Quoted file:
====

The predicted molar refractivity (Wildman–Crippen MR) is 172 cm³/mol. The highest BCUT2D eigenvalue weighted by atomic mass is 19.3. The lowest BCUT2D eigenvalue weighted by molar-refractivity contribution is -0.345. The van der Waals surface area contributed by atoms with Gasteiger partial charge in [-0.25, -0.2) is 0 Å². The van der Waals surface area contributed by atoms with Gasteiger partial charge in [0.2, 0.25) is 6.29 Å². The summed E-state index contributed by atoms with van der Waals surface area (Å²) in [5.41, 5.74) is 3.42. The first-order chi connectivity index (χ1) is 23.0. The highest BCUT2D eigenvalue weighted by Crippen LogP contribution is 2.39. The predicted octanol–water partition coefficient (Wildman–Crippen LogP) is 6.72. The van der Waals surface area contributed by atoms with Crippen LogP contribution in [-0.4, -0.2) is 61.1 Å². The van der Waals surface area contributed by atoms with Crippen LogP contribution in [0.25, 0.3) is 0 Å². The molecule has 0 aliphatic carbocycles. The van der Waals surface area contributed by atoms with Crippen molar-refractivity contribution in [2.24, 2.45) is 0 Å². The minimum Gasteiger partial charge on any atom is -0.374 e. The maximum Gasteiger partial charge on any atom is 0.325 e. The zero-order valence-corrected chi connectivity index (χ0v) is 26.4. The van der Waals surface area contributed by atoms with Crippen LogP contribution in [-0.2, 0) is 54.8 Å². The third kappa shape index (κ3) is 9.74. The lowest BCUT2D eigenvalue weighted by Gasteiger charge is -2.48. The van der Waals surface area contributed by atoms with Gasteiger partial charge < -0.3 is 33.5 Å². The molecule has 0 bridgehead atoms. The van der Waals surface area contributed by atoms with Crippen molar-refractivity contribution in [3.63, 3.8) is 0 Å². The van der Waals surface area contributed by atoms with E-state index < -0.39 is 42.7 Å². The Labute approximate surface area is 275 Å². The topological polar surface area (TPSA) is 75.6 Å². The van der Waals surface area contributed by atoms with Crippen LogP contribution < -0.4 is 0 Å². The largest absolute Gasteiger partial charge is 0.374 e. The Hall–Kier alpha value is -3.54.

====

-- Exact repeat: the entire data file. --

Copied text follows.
The predicted molar refractivity (Wildman–Crippen MR) is 172 cm³/mol. The highest BCUT2D eigenvalue weighted by atomic mass is 19.3. The lowest BCUT2D eigenvalue weighted by molar-refractivity contribution is -0.345. The van der Waals surface area contributed by atoms with Gasteiger partial charge in [-0.25, -0.2) is 0 Å². The van der Waals surface area contributed by atoms with Gasteiger partial charge in [0.2, 0.25) is 6.29 Å². The summed E-state index contributed by atoms with van der Waals surface area (Å²) in [5.41, 5.74) is 3.42. The first-order chi connectivity index (χ1) is 23.0. The highest BCUT2D eigenvalue weighted by Crippen LogP contribution is 2.39. The predicted octanol–water partition coefficient (Wildman–Crippen LogP) is 6.72. The van der Waals surface area contributed by atoms with Crippen LogP contribution in [-0.4, -0.2) is 61.1 Å². The van der Waals surface area contributed by atoms with Crippen LogP contribution in [0.25, 0.3) is 0 Å². The molecule has 0 aliphatic carbocycles. The van der Waals surface area contributed by atoms with Crippen molar-refractivity contribution in [2.24, 2.45) is 0 Å². The minimum Gasteiger partial charge on any atom is -0.374 e. The maximum Gasteiger partial charge on any atom is 0.325 e. The zero-order valence-corrected chi connectivity index (χ0v) is 26.4. The van der Waals surface area contributed by atoms with Crippen LogP contribution in [-0.2, 0) is 54.8 Å². The third kappa shape index (κ3) is 9.74. The lowest BCUT2D eigenvalue weighted by Gasteiger charge is -2.48. The van der Waals surface area contributed by atoms with Gasteiger partial charge < -0.3 is 33.5 Å². The molecule has 0 bridgehead atoms. The van der Waals surface area contributed by atoms with Crippen molar-refractivity contribution in [3.63, 3.8) is 0 Å². The van der Waals surface area contributed by atoms with E-state index < -0.39 is 42.7 Å². The Labute approximate surface area is 275 Å². The topological polar surface area (TPSA) is 75.6 Å². The van der Waals surface area contributed by atoms with Crippen LogP contribution < -0.4 is 0 Å². The largest absolute Gasteiger partial charge is 0.374 e. The Hall–Kier alpha value is -3.54.